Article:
Deserts are getting bigger, which means people are going hungrier
I don't know about you, but I tend to think about deserts as pretty static entities. Well, that is, when I think about deserts at all, which, living in slightly soggy Britain, is usually only when I'm trying to remember how many 's's to put in 'desserts'.
In my – albeit limited – consciousness, a desert is a geographical place with definable boundaries that have looked the same for some time – long enough to appear on a map. Of course geologists and geographers will take a very different approach, and have a much greater appreciation for the way the earth has changed over time.
But when I found myself standing in Louda village, in northern Burkina Faso looking at a vast area of dry earth, knowing that it was designed to hold 4 million cubic metres of water, the realisation dawned that deserts are changing.
We know that the climate is changing; we know that ice caps are melting, that rainfall patterns are changing, but we're not always that good at connecting these facts with the effect on the land.
Northern Burkina Faso is in the Sahel region, a largely arid belt across the middle of Africa which borders the Sahara. Many areas of the Sahel suffer from desertification, with regular droughts and deterioration of the land from over-farming.
The dusty landscape above was the Louda dam – built in 1959, for years it was a model for dam-building and rice farming irrigation around the country. But in recent years the rains have been more erratic and so the water levels in the dam have been much lower.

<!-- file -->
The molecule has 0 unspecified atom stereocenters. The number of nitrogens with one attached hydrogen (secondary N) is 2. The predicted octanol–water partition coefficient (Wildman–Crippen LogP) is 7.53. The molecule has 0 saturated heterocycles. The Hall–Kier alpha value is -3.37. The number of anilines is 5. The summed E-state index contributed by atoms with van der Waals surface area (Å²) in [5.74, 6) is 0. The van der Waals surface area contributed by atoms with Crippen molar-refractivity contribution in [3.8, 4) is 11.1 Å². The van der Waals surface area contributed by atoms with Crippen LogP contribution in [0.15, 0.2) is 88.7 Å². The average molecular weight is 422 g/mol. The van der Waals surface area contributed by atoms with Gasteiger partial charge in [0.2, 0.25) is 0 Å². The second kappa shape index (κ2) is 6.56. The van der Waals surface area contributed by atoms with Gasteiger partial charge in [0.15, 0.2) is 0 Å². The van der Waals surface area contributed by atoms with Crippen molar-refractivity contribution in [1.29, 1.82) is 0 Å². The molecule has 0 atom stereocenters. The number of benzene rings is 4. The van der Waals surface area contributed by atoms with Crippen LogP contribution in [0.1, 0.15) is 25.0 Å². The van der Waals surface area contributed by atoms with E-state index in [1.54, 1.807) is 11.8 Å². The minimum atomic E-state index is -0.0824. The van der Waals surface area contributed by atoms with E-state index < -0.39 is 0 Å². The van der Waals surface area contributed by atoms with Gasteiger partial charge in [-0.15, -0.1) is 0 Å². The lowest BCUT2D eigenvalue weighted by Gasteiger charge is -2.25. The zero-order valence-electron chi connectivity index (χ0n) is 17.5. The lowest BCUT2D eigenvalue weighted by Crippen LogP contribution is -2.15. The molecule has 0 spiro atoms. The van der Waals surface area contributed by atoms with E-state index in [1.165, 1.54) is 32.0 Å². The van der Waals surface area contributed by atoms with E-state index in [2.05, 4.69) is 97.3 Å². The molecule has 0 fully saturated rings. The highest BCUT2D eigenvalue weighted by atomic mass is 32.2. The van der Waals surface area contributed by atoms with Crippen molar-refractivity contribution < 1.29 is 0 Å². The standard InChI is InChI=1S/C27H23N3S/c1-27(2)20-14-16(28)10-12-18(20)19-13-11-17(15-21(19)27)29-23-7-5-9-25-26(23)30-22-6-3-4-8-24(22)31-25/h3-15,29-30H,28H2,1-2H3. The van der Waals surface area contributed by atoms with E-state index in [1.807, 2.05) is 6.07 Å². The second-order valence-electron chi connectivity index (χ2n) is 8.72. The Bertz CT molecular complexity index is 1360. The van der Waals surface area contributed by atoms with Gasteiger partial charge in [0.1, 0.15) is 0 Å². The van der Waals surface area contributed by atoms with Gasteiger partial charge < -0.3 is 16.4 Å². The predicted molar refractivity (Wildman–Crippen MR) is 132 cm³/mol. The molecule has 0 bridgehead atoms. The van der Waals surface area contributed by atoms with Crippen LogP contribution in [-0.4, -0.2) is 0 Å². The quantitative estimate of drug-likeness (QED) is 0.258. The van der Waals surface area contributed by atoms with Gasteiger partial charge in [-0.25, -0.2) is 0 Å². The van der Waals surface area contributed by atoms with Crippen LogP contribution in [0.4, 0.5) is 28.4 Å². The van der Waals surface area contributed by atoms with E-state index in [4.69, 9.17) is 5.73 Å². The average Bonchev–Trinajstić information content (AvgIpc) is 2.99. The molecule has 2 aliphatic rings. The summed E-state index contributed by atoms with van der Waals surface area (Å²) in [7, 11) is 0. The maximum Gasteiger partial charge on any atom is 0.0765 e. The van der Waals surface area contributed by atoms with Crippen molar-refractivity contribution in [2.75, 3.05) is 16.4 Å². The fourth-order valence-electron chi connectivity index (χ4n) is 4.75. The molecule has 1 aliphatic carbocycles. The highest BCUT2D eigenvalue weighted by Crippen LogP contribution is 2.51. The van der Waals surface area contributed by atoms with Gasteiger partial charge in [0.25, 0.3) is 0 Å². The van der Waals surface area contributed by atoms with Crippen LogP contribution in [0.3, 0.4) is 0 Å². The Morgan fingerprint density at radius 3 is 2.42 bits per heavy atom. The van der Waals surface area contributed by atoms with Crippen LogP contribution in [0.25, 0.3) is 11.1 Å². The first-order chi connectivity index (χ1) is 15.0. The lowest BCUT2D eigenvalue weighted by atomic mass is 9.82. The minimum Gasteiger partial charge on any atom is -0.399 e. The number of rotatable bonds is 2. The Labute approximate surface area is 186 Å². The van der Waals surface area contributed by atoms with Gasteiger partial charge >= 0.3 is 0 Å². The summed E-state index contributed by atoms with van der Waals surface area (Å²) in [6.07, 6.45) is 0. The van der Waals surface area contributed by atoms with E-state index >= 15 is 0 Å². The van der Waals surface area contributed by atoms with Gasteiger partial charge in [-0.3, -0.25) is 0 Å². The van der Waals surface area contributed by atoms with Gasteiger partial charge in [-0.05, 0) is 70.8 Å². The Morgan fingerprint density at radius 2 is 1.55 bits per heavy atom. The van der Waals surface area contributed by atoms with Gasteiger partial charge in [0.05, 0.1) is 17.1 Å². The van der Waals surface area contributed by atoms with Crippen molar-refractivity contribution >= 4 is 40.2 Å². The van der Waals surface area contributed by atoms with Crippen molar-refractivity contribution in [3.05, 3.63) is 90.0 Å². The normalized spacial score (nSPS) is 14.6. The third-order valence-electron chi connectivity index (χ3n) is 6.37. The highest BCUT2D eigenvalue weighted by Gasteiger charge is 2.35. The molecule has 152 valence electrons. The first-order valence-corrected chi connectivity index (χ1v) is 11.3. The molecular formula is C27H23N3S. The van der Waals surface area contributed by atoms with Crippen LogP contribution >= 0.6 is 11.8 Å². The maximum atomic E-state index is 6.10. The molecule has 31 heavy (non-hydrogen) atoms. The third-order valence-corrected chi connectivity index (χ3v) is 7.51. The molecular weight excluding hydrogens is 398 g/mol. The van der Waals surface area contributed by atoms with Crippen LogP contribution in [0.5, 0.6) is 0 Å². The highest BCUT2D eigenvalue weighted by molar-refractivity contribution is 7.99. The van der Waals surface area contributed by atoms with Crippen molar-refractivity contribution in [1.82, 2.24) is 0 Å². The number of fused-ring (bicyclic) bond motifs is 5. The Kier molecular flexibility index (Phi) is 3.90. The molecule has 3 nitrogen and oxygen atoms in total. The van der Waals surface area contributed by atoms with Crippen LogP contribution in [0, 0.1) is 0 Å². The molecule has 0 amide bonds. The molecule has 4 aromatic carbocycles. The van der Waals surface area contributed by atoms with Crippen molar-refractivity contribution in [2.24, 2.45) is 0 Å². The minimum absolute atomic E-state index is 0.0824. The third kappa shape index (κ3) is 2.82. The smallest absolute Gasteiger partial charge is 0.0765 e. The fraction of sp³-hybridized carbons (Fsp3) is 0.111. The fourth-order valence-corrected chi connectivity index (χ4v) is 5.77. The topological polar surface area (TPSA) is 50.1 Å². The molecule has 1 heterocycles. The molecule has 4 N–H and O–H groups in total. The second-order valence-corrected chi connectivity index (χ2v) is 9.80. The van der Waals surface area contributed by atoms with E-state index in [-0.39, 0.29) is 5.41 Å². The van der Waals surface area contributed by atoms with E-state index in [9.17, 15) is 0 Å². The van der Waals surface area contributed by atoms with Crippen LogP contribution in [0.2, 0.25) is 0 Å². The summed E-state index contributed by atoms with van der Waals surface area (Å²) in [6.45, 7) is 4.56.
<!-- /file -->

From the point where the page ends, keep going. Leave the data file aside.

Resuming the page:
The photo can't convey the size of it. Where there are now only a few muddy puddles of water with children looking for fish with nets, in years gone by you could have waded into the water and collected a large amount of fish just with your shirt.
You wouldn't expect it to be full in February (half way through the dry season) when this photo was taken, but it's certainly not a good sign that it's empty. This year at its height it only reached half its full capacity. In 2012 it was even lower, something that affected the whole region which was beset by a major food crisis that year.
The water collected in the dam used to provide people in the 206 surrounding villages (about 250,000 people) with water for drinking, washing, farming and construction. As a result of the drying of the dam, there has been a decline of more than two thirds of the agricultural production in the area.
Some people have moved away in search of more habitable land, but others – usually the poorest – are left trying to make a living without being able to produce much during the dry season (October to May). This has caused the massive rural exodus in the northern central region to the cities or to certain localities more productive. They are called climate refugees. Christian Aid's partners are supporting communities, particularly women, with training and land for market gardening – providing a source of both food and income outside of the rainy season.
The changes to the land are not necessarily irreversible, but it does require significant optimism and a lot of hard work to combat it. Planting trees and increasing the fertility of the soil can help to prevent desertification, as well as adapting farming methods to the effects of climate change.
The thing that gets me, though, is that they are digging away in the dust to find ways to survive, while we continue to consume and pollute.
Christian Aid works with some of the poorest people in around 40 countries, through local partner organisations, to end poverty. This Christian Aid Week (10-16 May) thousands of volunteers across the UK will take part in Britain's longest running door-to-door fundraising week to raise money for its vital work with communities like those in Burkina Faso featured here. To make a donation visit www.caweek.org, call 08080 006 006 or text 'WEEK' to 70040 to give £5.